When Bill moved in with me fourteen years ago, his possessions moved in too. He had less “stuff” than I did (having left much of it behind in the house now belonging to his second former wife). So it was eventually possible, after some “friendly” dispute, to make room somewhere or other for what he had brought with him, even if it didn’t exactly “go” with what was already there.

However, one of his pictures I never had doubts about.  I was given no formal religious education and don’t know exactly who Rabbi Hillel was. Moreover, I have no religious beliefs whatsoever.  But there was no question in my mind that the saying attributed to the Rabbi which Bill had framed would come with us from Cambridge to Princeton. In fact, it currently hangs just outside the room that serves as my office, where it reminds me of life’s imperatives and conundrums whenever I pass it on my way to and from the computer.

In case the words aren’t easy to read in the uploaded photo of the picture, here they are again, writ clear:

“Hillel said, ‘If I am not for myself, who is for me?

“If I am only for myself, what am I?

“If not now, when?”

Forthright, isn’t it?  You can’t really argue with any of it.  If you let yourself be put upon or walked on, you will be. But if you act only for yourself, if you’re a selfish shit — what kind of person are you?

“If not now, when?” may be easier to understand, if not always easy to put into practice, and has occasionally been helpful to a daydreamer like me. But the more you consider that those four words follow the two sentences preceding it, the less forthright and the more cryptic the whole thing becomes.  Do what now?  Take care of numero uno?  Give unto others? Suppose those two directives are in conflict. Then what?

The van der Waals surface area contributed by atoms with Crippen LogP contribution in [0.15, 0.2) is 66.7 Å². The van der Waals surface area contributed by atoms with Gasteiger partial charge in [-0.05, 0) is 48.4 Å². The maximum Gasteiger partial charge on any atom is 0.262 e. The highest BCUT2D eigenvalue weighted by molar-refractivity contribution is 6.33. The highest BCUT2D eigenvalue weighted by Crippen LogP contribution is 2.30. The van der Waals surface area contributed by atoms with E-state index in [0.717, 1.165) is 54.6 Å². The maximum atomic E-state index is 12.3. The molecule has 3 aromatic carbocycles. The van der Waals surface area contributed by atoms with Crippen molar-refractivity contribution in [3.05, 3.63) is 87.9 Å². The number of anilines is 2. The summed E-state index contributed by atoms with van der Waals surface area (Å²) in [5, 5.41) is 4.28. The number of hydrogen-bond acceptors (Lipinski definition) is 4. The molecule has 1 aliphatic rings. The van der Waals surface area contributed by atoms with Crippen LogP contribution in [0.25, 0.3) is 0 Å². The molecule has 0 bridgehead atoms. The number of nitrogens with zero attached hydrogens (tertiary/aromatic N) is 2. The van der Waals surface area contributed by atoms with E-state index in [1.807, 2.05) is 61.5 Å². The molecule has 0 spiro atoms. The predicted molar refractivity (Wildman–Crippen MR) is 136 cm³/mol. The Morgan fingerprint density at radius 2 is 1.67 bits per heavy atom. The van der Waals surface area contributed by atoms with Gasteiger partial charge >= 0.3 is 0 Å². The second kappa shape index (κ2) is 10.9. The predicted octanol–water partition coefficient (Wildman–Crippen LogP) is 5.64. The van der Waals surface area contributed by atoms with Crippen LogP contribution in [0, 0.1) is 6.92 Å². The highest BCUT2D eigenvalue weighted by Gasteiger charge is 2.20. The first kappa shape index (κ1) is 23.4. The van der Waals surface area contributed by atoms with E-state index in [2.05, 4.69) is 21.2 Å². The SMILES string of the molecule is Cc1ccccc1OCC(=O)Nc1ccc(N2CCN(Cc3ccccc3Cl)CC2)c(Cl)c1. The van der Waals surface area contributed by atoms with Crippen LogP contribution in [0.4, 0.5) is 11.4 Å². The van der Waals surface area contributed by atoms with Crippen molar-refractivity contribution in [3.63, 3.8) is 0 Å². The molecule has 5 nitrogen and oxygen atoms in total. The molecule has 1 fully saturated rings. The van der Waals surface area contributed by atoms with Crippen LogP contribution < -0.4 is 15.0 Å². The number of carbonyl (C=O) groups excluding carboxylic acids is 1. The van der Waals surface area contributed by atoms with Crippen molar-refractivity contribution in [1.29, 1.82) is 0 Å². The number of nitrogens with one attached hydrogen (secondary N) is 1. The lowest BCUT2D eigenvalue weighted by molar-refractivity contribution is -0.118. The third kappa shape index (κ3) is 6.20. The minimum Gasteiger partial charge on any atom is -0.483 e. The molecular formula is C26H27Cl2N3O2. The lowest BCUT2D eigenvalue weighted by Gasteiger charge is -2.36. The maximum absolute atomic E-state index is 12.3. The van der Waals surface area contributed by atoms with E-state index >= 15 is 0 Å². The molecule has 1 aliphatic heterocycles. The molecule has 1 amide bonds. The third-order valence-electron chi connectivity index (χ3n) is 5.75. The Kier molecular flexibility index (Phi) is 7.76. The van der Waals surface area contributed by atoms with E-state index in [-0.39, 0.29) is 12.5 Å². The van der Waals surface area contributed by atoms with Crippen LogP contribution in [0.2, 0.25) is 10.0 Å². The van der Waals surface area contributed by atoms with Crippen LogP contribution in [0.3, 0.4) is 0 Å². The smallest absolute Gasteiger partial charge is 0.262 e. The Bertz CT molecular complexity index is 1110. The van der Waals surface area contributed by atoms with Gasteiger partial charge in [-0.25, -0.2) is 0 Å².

I offer no suggestions as to what the good Rabbi may have meant, other than that what he meant can mean different things to different people at different times.  And probably has. Or different things to the same person at different times. Which is also probably true.

But it’s worth thinking about. Especially in connection with one’s own life.

What do you think?

16 thoughts on “WHO SAID LIFE WAS EASY?

  1. kathybjones

    Do the best you can to make the world a place for everyone. And do it now. And to do that you have to care for self and world simultaneously. But, yes, it does change with time in anyone’s life, especially when the “now” feels shorter and shorter.

    Liked by 1 person

  2. Yes, but profound sayings can be irritating too. Depends on the mood we might be in. As is, is!
    ‘C’est la vie’ is another dreadful one that people sometimes hang near the front door, near the bell. I usually avoid ringing that bell.

    Liked by 2 people

    • P.S. to my first, more ingratiating, reply: Actually “What is, is” and “C’est la vie” aren’t profound at all. They’re verbal markers for when people don’t know what else to say to something that’s a downer. The Hillel quote is in another category entirely. However, I give you a pass, Gerard. You did step up to the bat! 🙂